Although Sid Wainer & Son’s premiere business is to supply restaurants in the United States, Bermuda, the Caribbean and parts of the United Kingdom, the company also provides an outlet where area residents may shop. At the Gourmet Outlet, customers may purchase not only any of the fresh fruits and vegetables that can be found in the warehouse. Such delicacies as caviar, vinegars and olive oils, mustards, smoked meats and fish, packaged soups, assorted grains and beans, and fruit purees sport the Jansal Valley label. Samples are laid out for customers to taste and chefs stand ready to help. This reporter tasted a delicious combination of Brie cheese, fig compote and chopped pecans, warmed and served on a water cracker.
“We like to talk one-on-one with our customers and help them plan a meal or try out a new idea,” said Chef Joyce Costa. She describes working at Sid Wainer & Son as “a case of true love, it’s a wonderful family atmosphere.”
Indeed, Mr. Wainer says there is little turnover among the ranks of his 400 employees. Tome Furtado, who is now Director of Operations, has been with the company for 27 years. Sales and Marketing representative, Nancy Immel who hails from Colorado says that the company is the reason she moved east. Carlos Catunto has been with the company for nine years. According to Mr. Wainer, Carlos is a key figure in “making sure it all gets done.”
But if there is little change in staffing, there is often something new in product. Mr. Wainer is proud of one of his newest finds, baby squash with blossoms attached. He is developing a line of soy sauces from Japan that are barrel aged for 14 months. “The yeast they use to make the sauce has been in the family for four generations,” said Mr. Wainer.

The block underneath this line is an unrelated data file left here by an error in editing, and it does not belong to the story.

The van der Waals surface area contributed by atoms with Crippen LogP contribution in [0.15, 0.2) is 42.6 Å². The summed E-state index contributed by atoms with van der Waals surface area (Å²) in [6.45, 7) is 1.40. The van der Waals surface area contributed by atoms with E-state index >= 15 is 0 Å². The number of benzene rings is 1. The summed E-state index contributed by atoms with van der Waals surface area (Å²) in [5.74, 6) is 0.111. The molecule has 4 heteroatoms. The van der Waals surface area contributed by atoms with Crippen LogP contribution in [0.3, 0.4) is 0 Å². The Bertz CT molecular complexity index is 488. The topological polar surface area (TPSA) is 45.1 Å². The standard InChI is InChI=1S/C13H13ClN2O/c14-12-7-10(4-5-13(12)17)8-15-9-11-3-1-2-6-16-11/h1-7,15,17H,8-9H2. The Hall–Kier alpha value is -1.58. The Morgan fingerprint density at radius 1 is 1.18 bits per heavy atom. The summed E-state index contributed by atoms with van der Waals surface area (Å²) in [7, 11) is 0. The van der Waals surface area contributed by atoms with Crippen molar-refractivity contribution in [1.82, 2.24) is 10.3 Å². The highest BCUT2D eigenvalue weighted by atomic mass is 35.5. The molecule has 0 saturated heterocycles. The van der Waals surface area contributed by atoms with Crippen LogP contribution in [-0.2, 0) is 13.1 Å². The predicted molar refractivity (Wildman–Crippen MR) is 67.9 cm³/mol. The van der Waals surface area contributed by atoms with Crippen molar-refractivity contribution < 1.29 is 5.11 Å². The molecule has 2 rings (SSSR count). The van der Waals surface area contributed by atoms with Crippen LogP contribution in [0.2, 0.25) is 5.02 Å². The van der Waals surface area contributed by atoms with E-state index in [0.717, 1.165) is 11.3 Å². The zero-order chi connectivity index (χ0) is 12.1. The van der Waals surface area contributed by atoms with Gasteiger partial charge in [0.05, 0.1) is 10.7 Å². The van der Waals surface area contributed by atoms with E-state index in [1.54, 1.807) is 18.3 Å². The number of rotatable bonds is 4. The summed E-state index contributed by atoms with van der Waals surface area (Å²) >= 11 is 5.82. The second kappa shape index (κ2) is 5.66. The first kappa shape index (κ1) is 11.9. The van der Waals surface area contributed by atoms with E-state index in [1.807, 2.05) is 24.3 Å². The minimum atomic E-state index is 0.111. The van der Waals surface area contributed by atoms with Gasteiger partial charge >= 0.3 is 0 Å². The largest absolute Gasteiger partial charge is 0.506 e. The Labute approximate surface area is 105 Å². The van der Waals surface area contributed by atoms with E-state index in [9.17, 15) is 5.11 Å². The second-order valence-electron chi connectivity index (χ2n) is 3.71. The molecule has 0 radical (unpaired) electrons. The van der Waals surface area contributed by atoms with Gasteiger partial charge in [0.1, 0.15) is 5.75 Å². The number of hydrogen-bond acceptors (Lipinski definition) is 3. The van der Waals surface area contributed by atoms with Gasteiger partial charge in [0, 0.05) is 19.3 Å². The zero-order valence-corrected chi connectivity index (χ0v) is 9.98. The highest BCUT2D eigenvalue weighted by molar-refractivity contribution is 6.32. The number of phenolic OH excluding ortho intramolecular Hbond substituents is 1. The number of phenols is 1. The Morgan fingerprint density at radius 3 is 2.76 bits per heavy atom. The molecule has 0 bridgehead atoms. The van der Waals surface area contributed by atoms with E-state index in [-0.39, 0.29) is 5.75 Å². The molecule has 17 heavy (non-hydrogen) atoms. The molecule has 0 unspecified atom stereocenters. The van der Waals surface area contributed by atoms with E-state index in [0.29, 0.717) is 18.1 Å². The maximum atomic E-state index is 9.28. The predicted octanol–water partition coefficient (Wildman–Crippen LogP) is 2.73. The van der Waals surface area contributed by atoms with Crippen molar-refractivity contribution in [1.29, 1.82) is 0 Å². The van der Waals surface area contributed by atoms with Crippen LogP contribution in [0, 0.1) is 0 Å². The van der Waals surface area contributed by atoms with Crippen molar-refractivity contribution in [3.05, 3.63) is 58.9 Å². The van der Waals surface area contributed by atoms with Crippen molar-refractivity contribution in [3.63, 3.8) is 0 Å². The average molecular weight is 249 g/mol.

In addition, the company is building an audiovisual room, a state-of-the-art kitchen where eight chefs can work at one time and a formal dining room for 12. Chefs will be able to come to exchange ideas, taste new foods, and develop menus. Mr. Wainer foresees its use by Disney chefs, cruise lines, major hotel chains and the American Culinary Federation.
Mr. Wainer has recently created a partnership with Johnson & Wales University in Rhode Island. He sees this as an opportunity for students to get a “real life experience”, to visit his facility, taste new foods, and learn about shipping and receiving, quality control and food safety.
“We are a leader in food safety,” Mr. Wainer said. “We are the only HACCP (Hazard Analysis and Critical Control Points) certified company in the United States. Our food safety program was the one written for NASA for the astronaut program.”
But Mr. Wainer is not only interested in the education of college students. He and his wife, Marion, recently visited the classroom of their youngest daughter, Sara, 8, at the DeMello School in Dartmouth. “We brought in products from 20 different countries and the children tasted them and learned about geography at the same time,” Mr. Wainer said.
Mr. Wainer’s enthusiasm for his work is obvious. He acknowledges that with greater ease of transportation, foods from remote parts of the globe can be whisked to diner’s tables in a matter of hours.
“Five years ago you could only get fresh figs two months of the year, now you can get them ten,” he said.
And his vision for the future? “This is a third generation company,” said Mr. Wainer. “I want it to continue forever.”